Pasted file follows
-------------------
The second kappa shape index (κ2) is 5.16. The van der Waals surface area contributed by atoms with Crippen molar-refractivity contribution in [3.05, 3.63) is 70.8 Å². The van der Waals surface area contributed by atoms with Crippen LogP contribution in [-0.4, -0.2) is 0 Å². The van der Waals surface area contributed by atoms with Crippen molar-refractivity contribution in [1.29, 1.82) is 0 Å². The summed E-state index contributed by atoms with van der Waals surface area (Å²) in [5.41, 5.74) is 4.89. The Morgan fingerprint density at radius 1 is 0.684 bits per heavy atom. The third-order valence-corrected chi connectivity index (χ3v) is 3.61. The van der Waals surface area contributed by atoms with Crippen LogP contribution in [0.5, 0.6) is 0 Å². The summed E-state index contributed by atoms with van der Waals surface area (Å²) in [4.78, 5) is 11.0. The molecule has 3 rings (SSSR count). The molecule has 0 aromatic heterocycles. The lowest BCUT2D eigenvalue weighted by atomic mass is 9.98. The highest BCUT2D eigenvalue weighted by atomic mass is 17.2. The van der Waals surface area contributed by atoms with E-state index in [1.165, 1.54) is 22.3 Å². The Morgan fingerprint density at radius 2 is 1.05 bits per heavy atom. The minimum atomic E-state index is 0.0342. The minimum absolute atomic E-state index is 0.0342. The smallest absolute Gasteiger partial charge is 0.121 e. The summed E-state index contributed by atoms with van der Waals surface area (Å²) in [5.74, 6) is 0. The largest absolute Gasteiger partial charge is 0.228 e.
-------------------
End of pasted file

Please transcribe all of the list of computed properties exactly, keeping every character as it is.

The second kappa shape index (κ2) is 5.16. The van der Waals surface area contributed by atoms with Crippen molar-refractivity contribution in [3.05, 3.63) is 70.8 Å². The van der Waals surface area contributed by atoms with Crippen LogP contribution in [-0.4, -0.2) is 0 Å². The van der Waals surface area contributed by atoms with Crippen molar-refractivity contribution in [1.29, 1.82) is 0 Å². The summed E-state index contributed by atoms with van der Waals surface area (Å²) in [5.41, 5.74) is 4.89. The Morgan fingerprint density at radius 1 is 0.684 bits per heavy atom. The third-order valence-corrected chi connectivity index (χ3v) is 3.61. The van der Waals surface area contributed by atoms with Crippen LogP contribution in [0.5, 0.6) is 0 Å². The summed E-state index contributed by atoms with van der Waals surface area (Å²) in [4.78, 5) is 11.0. The molecule has 3 rings (SSSR count). The molecule has 0 aromatic heterocycles. The lowest BCUT2D eigenvalue weighted by atomic mass is 9.98. The highest BCUT2D eigenvalue weighted by atomic mass is 17.2. The van der Waals surface area contributed by atoms with E-state index in [1.165, 1.54) is 22.3 Å². The Morgan fingerprint density at radius 2 is 1.05 bits per heavy atom. The minimum atomic E-state index is 0.0342. The minimum absolute atomic E-state index is 0.0342. The smallest absolute Gasteiger partial charge is 0.121 e. The summed E-state index contributed by atoms with van der Waals surface area (Å²) in [5.74, 6) is 0. The largest absolute Gasteiger partial charge is 0.228 e.